For instance, the entire table top was shifted to one side. So, one side had an overhang of six inches while the other was almost flush with the base. Which was so WEIRD. Even the trestle support was centered with the top and not the base. Which was so much WEIRDER. I suppose it might originally have been a desk? Or work area type thing? It definitely wasn’t a dining table.

Unfortunately, the top and legs had a considerable amount of damage. Lots of deep scratches, water damage, weird stains. Pretty much the trifecta of crappy damages you don’t want to see.

But it was teak!

And fantastic!

It seemed a simple fix to take the top off and center it on the base to create a more dining style table. As for the off-center trestle support? I hoped it wouldn’t be a big deal once there were chairs, plus who really notices trestles anyways?

No one who wants to eat dinner. That’s for sure.

I flipped the table over to remove and remount the base and…


Hidden on an interior support was a stamp and a tag. This thing was Danish and made by H.P. Hansen and vintage and uh oh.


Suddenly I wasn’t so confident about screwing around with the design and using this as an outside table. This table had survived for decades before I considered finagling around with it. It’s solid teak and has provenance and is an unusual design – but it is also so very awkward as well.

Is it a desk? A table? It’s not a classic or rare or highly desirable piece.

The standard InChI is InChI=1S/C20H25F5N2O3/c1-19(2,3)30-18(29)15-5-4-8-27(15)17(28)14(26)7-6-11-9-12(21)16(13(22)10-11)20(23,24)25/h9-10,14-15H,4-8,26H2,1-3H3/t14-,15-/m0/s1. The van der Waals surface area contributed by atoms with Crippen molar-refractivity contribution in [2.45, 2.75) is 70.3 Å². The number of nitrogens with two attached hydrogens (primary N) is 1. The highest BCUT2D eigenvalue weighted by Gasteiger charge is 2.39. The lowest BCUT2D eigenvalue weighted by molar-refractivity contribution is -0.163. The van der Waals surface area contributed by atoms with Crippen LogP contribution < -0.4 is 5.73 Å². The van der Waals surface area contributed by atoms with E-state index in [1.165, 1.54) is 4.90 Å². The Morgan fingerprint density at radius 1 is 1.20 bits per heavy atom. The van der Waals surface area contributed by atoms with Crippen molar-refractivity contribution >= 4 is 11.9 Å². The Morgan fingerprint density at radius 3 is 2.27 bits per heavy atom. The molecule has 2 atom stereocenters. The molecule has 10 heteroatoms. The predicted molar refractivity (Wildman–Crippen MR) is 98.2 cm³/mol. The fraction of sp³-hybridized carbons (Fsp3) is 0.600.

Ultimately, this thing was just so very fucked up.

The damage was such that I knew I couldn’t fix it completely; I could make things better, but the rough spots would never truly disappear. Choice-wise, I could either sell this surprise but damaged discovery (since I couldn’t use it for anything besides an outdoor table) or I could keep it, fix it up as much as possible and then own a really nice outdoor teak table that gets it’s own special weather resistant cover.

Frankly, in the end, I didn’t feel comfortable selling something that was in such bad shape. It didn’t seem worth the shipping and time and possibility of a buyer getting really upset over condition issues.

So. Nice outdoor teak table? Yes?

Once decided, I removed the top and centered the base. The trestle support is still off-center, but it didn’t seem worth removing to only have weird patched holes and will mostly be blocked by chairs AND SHALL BE IGNORED.

After adjusting the base and tightening up all the bolts, the table got my full restorative treatment. There are still scratches, deep gouges, major color inconsistencies and stains from what I imagine were markers – like a kid used to sit and draw here and the ink leaked through.



Not so bad. Not bad at all.

For $25, some hours of labor and a slight flesh wound, it looks like a much nicer table than I should have sitting outside.

I have always planned on pairing the exterior table with my set of Bertoia chairs. Now these roughed up wire suckers are looking super janky next to the shiny restored table.